• DanielSw

        You’re taking my words out of context. Re-read my last paragraph. I said socialism and communism are enslaving. Sorry if you don’t grasp that, but it’s not my job to explain it to you any furthre.

        • Actually it is when you don’t write clearly.

          • DanielSw

            Actually, you’re making “The Loop” into something far different than what Jim originally created. I don’t like what you’re doing.

          • Please feel free to address your complaints directly to Jim – I can send you his email address if you’d like. He will punish me (or not) as he feels is appropriate. Have a nice day.

          • Moeskido

            Still awesome.

        • I said socialism and communism are enslaving

          And that makes you a kook.

    • Spoken like a truly out-of-touch and clueless person.

    • JohnK

      I tend to agree with DanielSw. Minimum wage x 40 hours/week was never intended to be a living wage, which is what the author of the article has defined it to be. The obvious part that the author ignores (because her experiment is hypothetical) is the work done to earn minimum wage, and that some jobs just aren’t sufficient to earn a living wage.

      It’s cliche, but the job of flipping burgers will never be enough to provide for a family, and it is not the responsibility of the employer or the government to try to change this.

      • Terry Maraccini

        Minimum wage was supposed to be the bottom wage, providing some semblance of societal participation while allowing for aspirational climbing of the soci0-economic ladder. In today’s world, the goal is to create jobs at or around the minimum wage to allow for no aspirational climbing./

        Capitalism is funny.

        We have a Sam’s Club. Average wage: $9.25/hr. 68% of workers are part time.

        We also have a Costco. You could argue that they operate on roughly the same business model, warehouse, big box etc.

        Yet, Costco’s average wage is 18.08/hr. More than 50% are full time. All are offered benefits.

        They both thrive. I wonder what Walmart intends to do with all those wage savings. Oh, yeah, I know…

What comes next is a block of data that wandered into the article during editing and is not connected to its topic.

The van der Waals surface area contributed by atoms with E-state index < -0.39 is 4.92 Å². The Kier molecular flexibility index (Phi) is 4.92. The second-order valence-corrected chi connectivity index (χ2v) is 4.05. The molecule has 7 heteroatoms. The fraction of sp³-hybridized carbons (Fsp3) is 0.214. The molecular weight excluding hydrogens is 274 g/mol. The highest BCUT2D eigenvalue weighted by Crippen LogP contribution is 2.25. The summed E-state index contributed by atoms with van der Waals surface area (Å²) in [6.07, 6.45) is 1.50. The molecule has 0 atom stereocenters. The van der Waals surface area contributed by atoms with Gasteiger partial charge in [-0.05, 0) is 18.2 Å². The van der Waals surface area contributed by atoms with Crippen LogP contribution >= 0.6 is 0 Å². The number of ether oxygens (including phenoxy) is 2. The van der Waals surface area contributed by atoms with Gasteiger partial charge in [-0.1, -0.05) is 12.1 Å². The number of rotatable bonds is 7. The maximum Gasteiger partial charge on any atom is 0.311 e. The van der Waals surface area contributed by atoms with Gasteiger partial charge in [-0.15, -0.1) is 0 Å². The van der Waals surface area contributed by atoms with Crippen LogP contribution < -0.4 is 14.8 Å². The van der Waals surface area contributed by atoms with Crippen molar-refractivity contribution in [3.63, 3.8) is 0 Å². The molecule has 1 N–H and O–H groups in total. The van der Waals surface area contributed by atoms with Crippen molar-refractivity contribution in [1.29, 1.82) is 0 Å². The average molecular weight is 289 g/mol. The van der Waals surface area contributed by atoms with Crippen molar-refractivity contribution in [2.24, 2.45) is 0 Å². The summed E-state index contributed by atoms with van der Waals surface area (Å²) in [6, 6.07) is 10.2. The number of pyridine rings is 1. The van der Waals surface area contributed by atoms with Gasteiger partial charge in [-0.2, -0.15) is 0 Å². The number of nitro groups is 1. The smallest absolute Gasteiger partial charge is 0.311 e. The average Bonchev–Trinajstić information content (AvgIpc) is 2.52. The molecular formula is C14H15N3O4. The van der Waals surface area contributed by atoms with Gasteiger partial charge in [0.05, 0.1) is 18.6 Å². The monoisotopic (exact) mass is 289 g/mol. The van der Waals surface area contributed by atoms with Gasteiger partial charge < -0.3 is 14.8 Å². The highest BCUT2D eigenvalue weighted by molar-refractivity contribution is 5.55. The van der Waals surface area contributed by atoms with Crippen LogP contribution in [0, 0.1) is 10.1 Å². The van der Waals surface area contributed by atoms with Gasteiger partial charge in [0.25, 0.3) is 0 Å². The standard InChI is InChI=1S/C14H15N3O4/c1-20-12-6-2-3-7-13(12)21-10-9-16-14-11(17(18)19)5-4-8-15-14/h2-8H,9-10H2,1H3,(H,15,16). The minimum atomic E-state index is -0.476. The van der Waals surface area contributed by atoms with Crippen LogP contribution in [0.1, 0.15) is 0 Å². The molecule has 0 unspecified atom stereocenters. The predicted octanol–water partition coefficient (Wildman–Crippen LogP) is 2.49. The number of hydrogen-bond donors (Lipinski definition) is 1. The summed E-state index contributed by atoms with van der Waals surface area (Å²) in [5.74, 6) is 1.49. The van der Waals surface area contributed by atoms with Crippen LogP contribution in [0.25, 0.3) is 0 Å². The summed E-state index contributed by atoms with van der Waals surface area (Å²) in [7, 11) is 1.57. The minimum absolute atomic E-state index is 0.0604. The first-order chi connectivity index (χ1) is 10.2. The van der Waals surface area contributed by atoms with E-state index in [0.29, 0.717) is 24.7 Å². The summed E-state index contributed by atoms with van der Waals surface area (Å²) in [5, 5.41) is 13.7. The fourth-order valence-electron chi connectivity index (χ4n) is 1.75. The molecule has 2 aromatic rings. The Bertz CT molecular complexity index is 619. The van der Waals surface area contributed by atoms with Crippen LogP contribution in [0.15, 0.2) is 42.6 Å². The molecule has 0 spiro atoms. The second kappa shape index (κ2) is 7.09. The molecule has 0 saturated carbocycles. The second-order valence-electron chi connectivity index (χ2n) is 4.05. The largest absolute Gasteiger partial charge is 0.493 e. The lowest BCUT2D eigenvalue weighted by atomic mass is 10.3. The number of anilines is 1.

It’s also funny when it comes to insurance. It costs a company nothing to offer its employees health insurance. The company isn’t contributing. They’re acting as the collection agent for an insurance company. 401K? Same thing. They’re collection agents for investment banks.

        Western capitalism is all about winners and losers. That’s why we’re in the mess we’re in.

        • JohnK

          Excellent points. I have my own take on why Costco is held up as an example against Sam’s Club and WalMart, but I’d hate to bring religion into an already touchy subject!

    • franksspam

      This is the most ridiculous thing I’ve read on the internet today. Raising the minimum wage isn’t the complete solution but the only way you can argue that the minimum wage shouldn’t be raised is if you don’t believe in a minimum wage at all. What I mean by that is that the minimum wage simply has not kept up with inflation since it was created. If we decide as a society that there should be a minimum wage for a day’s work then that wage has to be based on economic principles and it has to be tied to inflation, otherwise it doesn’t make sense.

      And let’s be clear that raising it would impact not only those making the minimum wage but the ridiculous number of people that have received wage increase after increase and still are not making what we should raise it to. Corporations are notorious for putting percentage limits on raises. So, if you make $7.25 and got a 3% raise every year for the past 10 years you STILL would not make $10 per hour.